Complementary colors are also known as “opposite” colors. They sit opposite each other on the color wheel. Orange and blue are good examples of this and are often used in major Hollywood films to create a bold style.

These colors may be used to represent conflict or just to add that “wow” feeling in dramatic scenes. This kind of color scheme is high-contrast and impactful.


A monochromatic style chooses one color but includes a variant of shades and hues within that color.

Monochromatic does not mean black and white, and it doesn’t mean grayscale. It simply means choosing one color and using light and dark variations of that color to create an interesting, almost surreal look.


Finally, there’s the triadic color scheme. This scheme uses colors that are spaced evenly throughout the color wheel. Choose one color and then two others that are equidistant from the first color.

When you use these colors, you’ll notice that you create an almost comic book-like feel to your video. 

Color Scheme
Color Scheme

Other Color Storytelling Techniques 

There’s more to color than simply… color. The hue and intensity of color through saturation can change the emotional impact of color. Gillespie Productions can break down these additional considerations when choosing color into four sections. 

Color Value 

First, there’s color value. This refers to the darker and the lighter shades of color.

Dark red, for instance, can instill a feeling of dread or danger. A lighter red, however, may indicate love or a burning passion. With blue, a light blue may feel cold, and a slightly darker blue may indicate positivity. A much darker blue almost feels royal. 

Saturation and Hue 

Hue refers to the wavelength of visible light, determining the color. Saturation, however, refers to how pure or rich that color is. The more saturated a color is, the brighter it gets.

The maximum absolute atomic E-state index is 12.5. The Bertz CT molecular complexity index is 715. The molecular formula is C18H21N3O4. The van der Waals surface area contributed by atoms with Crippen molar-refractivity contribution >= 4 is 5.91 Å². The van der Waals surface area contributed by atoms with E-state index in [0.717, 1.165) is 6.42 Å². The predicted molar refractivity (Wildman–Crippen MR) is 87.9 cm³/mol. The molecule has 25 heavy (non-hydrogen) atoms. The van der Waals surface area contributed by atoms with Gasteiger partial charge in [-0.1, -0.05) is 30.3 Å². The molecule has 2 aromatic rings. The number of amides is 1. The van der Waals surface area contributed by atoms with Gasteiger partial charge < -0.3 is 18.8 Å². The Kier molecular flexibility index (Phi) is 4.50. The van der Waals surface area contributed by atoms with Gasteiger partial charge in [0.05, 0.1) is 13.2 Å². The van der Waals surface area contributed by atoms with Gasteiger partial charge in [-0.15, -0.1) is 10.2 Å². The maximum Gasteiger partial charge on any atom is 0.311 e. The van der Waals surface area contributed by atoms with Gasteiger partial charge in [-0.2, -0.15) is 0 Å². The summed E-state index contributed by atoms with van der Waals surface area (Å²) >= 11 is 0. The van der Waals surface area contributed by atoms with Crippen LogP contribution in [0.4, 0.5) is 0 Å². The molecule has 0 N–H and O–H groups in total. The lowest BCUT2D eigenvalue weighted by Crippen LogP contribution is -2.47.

Playing with saturation and hue by using one of the four-color schemes described above can help you develop different themes. 

Colored Costumes 

When filming, you can do much more than just play with color in post-production. In fact, costumes are one of the biggest ways that videographers like to play with color.

Choose costumes along the lines of one of the four-color themes outlined above, and you’ll be able to achieve so much more in post. 

Discordant Colors  

Finally, you may wish to consider discordant colors. These are colors that immediately hit the viewer. They may be contrasting, they may be surprising, and they may be…intense. Discordancy breaks away from the monotony of a film, wake people up, and attracts attention.

Colors in filming
Colors in filming

Get Your Colors Right with Professional Videographers

Still not sure about the best colors to use in your film? Need a videographer to handle these major elements of pre-production, filming, and post-production?

Gillespie Productions is here for you. With years of experience in corporate communications and journalism, we produce broadcast-quality films for medium-sized and large businesses across Wisconsin and beyond. Our team brainstorms ideas with you, learns about your business, and comes up with exciting color schemes adapted for your audience. Hire us for professional video production from seasoned experts!